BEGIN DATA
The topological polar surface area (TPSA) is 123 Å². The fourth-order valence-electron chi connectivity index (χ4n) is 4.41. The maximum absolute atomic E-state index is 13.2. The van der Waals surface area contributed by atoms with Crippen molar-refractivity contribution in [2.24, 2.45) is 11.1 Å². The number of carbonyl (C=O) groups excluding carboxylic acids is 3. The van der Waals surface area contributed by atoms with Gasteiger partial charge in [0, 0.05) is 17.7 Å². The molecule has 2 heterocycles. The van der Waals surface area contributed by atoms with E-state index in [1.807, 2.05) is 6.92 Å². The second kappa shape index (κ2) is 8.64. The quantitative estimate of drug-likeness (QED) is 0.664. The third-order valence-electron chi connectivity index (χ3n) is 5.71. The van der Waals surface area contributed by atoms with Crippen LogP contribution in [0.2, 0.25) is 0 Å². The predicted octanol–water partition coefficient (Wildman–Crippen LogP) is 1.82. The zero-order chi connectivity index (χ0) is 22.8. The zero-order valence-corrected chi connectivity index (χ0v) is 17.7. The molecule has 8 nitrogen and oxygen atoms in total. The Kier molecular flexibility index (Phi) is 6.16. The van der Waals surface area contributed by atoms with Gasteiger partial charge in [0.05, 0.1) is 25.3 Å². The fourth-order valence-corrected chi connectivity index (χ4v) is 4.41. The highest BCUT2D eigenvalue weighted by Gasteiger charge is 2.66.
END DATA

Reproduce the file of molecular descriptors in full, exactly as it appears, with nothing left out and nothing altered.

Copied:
The topological polar surface area (TPSA) is 123 Å². The fourth-order valence-electron chi connectivity index (χ4n) is 4.41. The maximum absolute atomic E-state index is 13.2. The van der Waals surface area contributed by atoms with Crippen molar-refractivity contribution in [2.24, 2.45) is 11.1 Å². The number of carbonyl (C=O) groups excluding carboxylic acids is 3. The van der Waals surface area contributed by atoms with Gasteiger partial charge in [0, 0.05) is 17.7 Å². The molecule has 2 heterocycles. The van der Waals surface area contributed by atoms with E-state index in [1.807, 2.05) is 6.92 Å². The second kappa shape index (κ2) is 8.64. The quantitative estimate of drug-likeness (QED) is 0.664. The third-order valence-electron chi connectivity index (χ3n) is 5.71. The van der Waals surface area contributed by atoms with Crippen LogP contribution in [0.2, 0.25) is 0 Å². The predicted octanol–water partition coefficient (Wildman–Crippen LogP) is 1.82. The zero-order chi connectivity index (χ0) is 22.8. The zero-order valence-corrected chi connectivity index (χ0v) is 17.7. The molecule has 8 nitrogen and oxygen atoms in total. The Kier molecular flexibility index (Phi) is 6.16. The van der Waals surface area contributed by atoms with Gasteiger partial charge in [0.05, 0.1) is 25.3 Å². The fourth-order valence-corrected chi connectivity index (χ4v) is 4.41. The highest BCUT2D eigenvalue weighted by Gasteiger charge is 2.66.